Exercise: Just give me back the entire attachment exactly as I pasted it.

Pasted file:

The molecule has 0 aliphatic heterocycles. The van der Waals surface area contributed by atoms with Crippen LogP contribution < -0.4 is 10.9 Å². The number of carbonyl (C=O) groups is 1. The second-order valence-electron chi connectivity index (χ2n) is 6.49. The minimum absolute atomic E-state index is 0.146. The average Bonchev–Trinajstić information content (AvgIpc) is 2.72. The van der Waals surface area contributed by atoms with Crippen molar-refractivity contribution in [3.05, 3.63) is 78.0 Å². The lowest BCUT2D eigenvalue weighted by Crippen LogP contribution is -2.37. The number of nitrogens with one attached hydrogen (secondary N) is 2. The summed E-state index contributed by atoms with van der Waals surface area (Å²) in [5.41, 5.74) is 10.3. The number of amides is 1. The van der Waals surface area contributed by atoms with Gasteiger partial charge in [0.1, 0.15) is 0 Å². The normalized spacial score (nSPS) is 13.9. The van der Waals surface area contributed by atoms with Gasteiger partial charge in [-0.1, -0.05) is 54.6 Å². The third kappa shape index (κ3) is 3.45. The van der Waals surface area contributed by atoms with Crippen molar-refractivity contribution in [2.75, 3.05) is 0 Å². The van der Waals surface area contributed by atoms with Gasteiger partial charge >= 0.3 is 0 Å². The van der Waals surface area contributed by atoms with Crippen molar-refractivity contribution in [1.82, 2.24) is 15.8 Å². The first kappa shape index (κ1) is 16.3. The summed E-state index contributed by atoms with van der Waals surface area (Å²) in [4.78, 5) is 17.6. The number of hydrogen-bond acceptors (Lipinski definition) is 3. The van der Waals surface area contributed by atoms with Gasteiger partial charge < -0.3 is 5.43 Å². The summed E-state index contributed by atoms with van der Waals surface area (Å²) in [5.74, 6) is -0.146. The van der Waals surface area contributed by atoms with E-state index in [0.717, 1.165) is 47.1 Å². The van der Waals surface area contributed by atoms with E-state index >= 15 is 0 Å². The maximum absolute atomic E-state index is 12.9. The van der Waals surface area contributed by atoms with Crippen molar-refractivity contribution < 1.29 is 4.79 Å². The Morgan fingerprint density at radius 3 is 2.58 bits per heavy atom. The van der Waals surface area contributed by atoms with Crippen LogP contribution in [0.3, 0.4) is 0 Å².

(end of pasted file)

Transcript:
The molecule has 0 aliphatic heterocycles. The van der Waals surface area contributed by atoms with Crippen LogP contribution < -0.4 is 10.9 Å². The number of carbonyl (C=O) groups is 1. The second-order valence-electron chi connectivity index (χ2n) is 6.49. The minimum absolute atomic E-state index is 0.146. The average Bonchev–Trinajstić information content (AvgIpc) is 2.72. The van der Waals surface area contributed by atoms with Crippen molar-refractivity contribution in [3.05, 3.63) is 78.0 Å². The lowest BCUT2D eigenvalue weighted by Crippen LogP contribution is -2.37. The number of nitrogens with one attached hydrogen (secondary N) is 2. The summed E-state index contributed by atoms with van der Waals surface area (Å²) in [5.41, 5.74) is 10.3. The number of amides is 1. The van der Waals surface area contributed by atoms with Gasteiger partial charge in [0.1, 0.15) is 0 Å². The normalized spacial score (nSPS) is 13.9. The van der Waals surface area contributed by atoms with Gasteiger partial charge in [-0.1, -0.05) is 54.6 Å². The third kappa shape index (κ3) is 3.45. The van der Waals surface area contributed by atoms with Crippen molar-refractivity contribution in [2.75, 3.05) is 0 Å². The van der Waals surface area contributed by atoms with Gasteiger partial charge >= 0.3 is 0 Å². The van der Waals surface area contributed by atoms with Crippen molar-refractivity contribution in [1.82, 2.24) is 15.8 Å². The first kappa shape index (κ1) is 16.3. The summed E-state index contributed by atoms with van der Waals surface area (Å²) in [4.78, 5) is 17.6. The number of hydrogen-bond acceptors (Lipinski definition) is 3. The van der Waals surface area contributed by atoms with Gasteiger partial charge < -0.3 is 5.43 Å². The summed E-state index contributed by atoms with van der Waals surface area (Å²) in [5.74, 6) is -0.146. The van der Waals surface area contributed by atoms with E-state index in [0.717, 1.165) is 47.1 Å². The van der Waals surface area contributed by atoms with E-state index >= 15 is 0 Å². The maximum absolute atomic E-state index is 12.9. The van der Waals surface area contributed by atoms with Crippen molar-refractivity contribution < 1.29 is 4.79 Å². The Morgan fingerprint density at radius 3 is 2.58 bits per heavy atom. The van der Waals surface area contributed by atoms with Crippen LogP contribution in [0.3, 0.4) is 0 Å².